Keywords: Durability, Experimental Characterization, mechanical tests, railway flooring system

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1 Experimentation and Analysis of Reinforced Basalt and Carbon Fibres Composite Laminate Mechanical Properties

Authors: Vara Prasad Vemu


The aim of the present work is to investigate the mechanical properties and water absorption capacity of carbon and basalt fibers mixed with matrix epoxy. At present, there is demand for nature friendly products. Basalt reinforced composites developed recently, and these mineral amorphous fibres are a valid alternative to carbon fibres for their lower cost and to glass fibres for their strength. The present paper describes briefly on basalt and carbon fibres (uni-directional) which are used as reinforcement materials for composites. The matrix epoxy (LY 556-HY 951) is taken into account to assess its influence on the evaluated parameters. In order to use reinforced composites for structural applications, it is necessary to perform a mechanical characterization. With this aim experiments like tensile strength, flexural strength, hardness and water absorption are performed. Later the mechanical properties obtained from experiments are compared with ANSYS software results.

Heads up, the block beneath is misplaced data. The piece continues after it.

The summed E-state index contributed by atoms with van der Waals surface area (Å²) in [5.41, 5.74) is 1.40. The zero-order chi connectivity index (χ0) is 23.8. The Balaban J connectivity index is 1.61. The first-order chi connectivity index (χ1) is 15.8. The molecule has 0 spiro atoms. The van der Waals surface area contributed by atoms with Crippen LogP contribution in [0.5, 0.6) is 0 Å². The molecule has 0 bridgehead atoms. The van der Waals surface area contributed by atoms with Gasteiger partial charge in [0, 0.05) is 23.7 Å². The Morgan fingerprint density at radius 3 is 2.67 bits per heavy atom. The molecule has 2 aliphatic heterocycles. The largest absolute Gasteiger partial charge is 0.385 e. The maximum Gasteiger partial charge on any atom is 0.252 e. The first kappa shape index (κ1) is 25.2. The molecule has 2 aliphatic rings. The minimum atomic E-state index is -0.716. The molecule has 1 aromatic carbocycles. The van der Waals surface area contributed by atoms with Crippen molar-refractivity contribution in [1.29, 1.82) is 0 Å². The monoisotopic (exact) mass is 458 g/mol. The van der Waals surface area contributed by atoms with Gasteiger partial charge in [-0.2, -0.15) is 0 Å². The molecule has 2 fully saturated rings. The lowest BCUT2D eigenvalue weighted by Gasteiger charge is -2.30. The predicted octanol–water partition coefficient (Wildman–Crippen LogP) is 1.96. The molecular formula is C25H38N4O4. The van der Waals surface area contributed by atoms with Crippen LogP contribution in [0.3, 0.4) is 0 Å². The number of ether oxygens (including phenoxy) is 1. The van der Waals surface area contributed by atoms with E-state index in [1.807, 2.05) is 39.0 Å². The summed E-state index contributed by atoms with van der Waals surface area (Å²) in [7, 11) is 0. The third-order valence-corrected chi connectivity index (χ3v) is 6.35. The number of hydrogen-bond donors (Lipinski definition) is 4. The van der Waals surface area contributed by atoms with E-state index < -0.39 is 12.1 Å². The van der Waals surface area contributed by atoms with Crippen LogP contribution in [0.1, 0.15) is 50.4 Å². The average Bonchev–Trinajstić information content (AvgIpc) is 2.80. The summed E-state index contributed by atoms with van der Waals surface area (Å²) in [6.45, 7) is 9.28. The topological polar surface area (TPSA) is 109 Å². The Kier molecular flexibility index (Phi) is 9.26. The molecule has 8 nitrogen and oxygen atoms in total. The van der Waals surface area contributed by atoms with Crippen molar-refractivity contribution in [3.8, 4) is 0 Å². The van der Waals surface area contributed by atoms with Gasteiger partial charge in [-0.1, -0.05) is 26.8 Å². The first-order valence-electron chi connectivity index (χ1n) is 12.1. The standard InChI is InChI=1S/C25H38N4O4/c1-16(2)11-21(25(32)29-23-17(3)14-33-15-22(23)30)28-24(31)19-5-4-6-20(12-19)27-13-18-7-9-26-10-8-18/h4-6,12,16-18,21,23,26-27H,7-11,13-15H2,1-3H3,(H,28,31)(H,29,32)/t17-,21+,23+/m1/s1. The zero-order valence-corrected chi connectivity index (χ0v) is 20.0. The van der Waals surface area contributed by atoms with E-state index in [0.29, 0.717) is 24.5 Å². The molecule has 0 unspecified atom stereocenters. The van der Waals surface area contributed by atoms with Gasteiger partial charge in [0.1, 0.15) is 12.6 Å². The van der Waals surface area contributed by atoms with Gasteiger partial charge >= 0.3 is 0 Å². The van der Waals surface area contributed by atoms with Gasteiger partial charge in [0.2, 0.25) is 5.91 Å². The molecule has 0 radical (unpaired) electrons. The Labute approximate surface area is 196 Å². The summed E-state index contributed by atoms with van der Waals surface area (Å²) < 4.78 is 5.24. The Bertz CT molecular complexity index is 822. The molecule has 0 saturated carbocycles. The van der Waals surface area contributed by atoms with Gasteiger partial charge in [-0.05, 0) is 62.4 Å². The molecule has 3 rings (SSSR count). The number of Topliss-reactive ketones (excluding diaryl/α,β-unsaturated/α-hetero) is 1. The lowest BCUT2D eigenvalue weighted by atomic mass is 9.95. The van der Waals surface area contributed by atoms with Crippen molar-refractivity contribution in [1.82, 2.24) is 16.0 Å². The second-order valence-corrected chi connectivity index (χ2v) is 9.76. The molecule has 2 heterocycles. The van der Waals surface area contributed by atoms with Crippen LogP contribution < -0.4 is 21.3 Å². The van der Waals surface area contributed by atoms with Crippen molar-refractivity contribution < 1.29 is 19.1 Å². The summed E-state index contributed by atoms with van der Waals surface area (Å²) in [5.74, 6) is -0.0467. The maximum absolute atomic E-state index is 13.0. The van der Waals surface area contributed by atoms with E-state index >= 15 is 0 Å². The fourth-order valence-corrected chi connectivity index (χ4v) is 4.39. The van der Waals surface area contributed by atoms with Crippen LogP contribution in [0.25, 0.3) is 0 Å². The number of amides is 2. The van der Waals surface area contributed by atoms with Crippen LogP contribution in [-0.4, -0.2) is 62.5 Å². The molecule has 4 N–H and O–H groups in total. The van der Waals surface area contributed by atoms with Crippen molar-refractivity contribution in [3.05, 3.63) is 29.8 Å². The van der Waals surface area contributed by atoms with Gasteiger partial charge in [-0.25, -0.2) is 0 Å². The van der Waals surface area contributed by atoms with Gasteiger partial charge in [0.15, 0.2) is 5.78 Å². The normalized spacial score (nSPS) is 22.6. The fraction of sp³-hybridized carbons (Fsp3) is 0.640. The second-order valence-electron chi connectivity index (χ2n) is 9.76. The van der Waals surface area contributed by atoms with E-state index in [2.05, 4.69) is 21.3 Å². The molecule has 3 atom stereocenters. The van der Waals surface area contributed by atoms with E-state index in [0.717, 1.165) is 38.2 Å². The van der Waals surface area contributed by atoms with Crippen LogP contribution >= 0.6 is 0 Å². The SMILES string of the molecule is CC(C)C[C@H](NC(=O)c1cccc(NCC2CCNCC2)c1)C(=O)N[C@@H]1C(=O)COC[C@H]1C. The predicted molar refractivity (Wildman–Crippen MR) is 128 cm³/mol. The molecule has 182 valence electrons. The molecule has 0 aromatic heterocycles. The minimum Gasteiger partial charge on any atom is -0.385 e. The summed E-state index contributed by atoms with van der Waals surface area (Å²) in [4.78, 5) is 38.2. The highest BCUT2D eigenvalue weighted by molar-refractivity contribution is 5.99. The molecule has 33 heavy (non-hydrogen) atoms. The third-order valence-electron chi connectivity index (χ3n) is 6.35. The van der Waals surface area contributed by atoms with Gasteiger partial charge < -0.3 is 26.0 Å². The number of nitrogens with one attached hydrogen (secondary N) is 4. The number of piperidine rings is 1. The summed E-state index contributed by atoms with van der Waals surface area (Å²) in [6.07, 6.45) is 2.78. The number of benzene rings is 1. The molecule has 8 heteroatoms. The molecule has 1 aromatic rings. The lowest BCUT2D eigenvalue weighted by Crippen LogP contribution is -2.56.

Keywords: reinforcement, Carbon Fibre, ANSYS, mechanical tests, basalt fibre, uni-directional, water absorption test